“My son learned the Arabic alphabet on his own on an iPad app,” said one middle-aged father told us. “Now I am afraid to take him to kindergarten in case the authorities accuse me of teaching him about Islam.”
“The troops are here to keep us safe,” said another Uighur, sarcastically.
Human rights groups accuse the Chinese government of pervasive ethnic and religious discrimination.
The Chinese authorities see things differently. Restrictions on religious practices in Xinjiang are required say officials, to ensure that one faith is not favoured over another and the security crackdown is a necessary response they say, to a wave of terrorist attacks nationwide.
It has been a very violent year in China. Uighur separatists have been blamed for a number of frenzied knife attacks at railway stations, a deadly assault in the capital Beijing and a twin-car suicide bombing at a vegetable market in city of Urumqi in Xinjiang.
Well over 100 people have died in the attacks and throughout China, Uighurs are now viewed with fear and suspicion.
Thousands of Uighurs have fled China over the last five years with the majority paying smuggling networks tens of thousands of dollars per person to move them south. One trafficker told this program that Uighurs are moved in short stages, from China, on to south east Asian nations like Thailand, before reaching the Malaysian capital of Kuala Lumpur. When I asked him if he paid bribes he said, “sure, to police officers, immigration (officials), that’s the nature of it.”
Kuala Lumpur acts as a sort of underground transit hub where they gather before trying to arrange onward travel by air. The vast majority want to travel to Turkey – a country which has a sizable Uighur community and it has shown it shown itself willing to take more.
But it’s not easy getting from the airport lobby to the departure gate. Some purchase fake passports to get through immigration, others approach the Turkish Embassy for assistance, and you can see more about this and the rest of their extraordinary 5,000 mile journey, in our exclusive report.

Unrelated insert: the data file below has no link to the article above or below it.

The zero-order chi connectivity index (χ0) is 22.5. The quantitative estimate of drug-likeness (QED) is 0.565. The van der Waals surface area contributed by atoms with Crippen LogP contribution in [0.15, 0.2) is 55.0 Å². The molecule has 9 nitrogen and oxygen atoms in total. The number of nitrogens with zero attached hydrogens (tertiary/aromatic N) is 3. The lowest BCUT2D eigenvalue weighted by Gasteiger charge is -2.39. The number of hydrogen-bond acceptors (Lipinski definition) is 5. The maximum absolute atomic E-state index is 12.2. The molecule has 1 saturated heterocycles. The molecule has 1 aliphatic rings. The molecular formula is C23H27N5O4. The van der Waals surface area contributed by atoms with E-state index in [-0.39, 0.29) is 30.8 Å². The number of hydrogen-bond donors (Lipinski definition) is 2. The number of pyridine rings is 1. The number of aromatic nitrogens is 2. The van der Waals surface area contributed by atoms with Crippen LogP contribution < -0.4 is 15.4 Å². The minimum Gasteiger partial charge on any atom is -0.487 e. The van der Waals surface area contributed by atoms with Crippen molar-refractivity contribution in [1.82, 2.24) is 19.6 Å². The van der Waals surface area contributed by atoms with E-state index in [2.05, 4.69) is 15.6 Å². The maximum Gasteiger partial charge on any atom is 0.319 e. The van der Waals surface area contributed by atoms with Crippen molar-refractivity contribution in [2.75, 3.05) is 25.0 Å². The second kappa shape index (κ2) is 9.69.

The 290-odd Uighurs from the mountain-top are did not make it Kuala Lumpur however. The men and many of the boys are still stuck in a series of badly overcrowded cells near the Thai-Malaysia border. Major General Thatchai Pitaneelaboot told me the Chinese authorities were currently assessing their nationality. “If they are Chinese they have to go back to China,” he told me in a matter of fact tone.
It is the type of statement that will deeply trouble civil rights organisations – Human Rights Watch says that forcibly returning Uighurs to China would subject them, “to persecution, torture, or other serious human rights violations.” The staff who work at the Thai lock-ups are also worried. One senior employee, who asked not to be names, told me, “we’ve been forced to provide information about their identities to the Chinese.”
There can be no doubt however, that many more Uighurs will continue to make this dangerous trip. After we had finished speaking to Major General Thatchai, we sat down with village elders in southern Thailand and asked them about the smuggling networks. They told us that business was booming. “There two or three hundred Uighurs living in a (nearby) rubber plantation right now,” said one man. “Soon, they’ll on their way to Malaysia.”
Follow John Sparks on Twitter: @c4sparks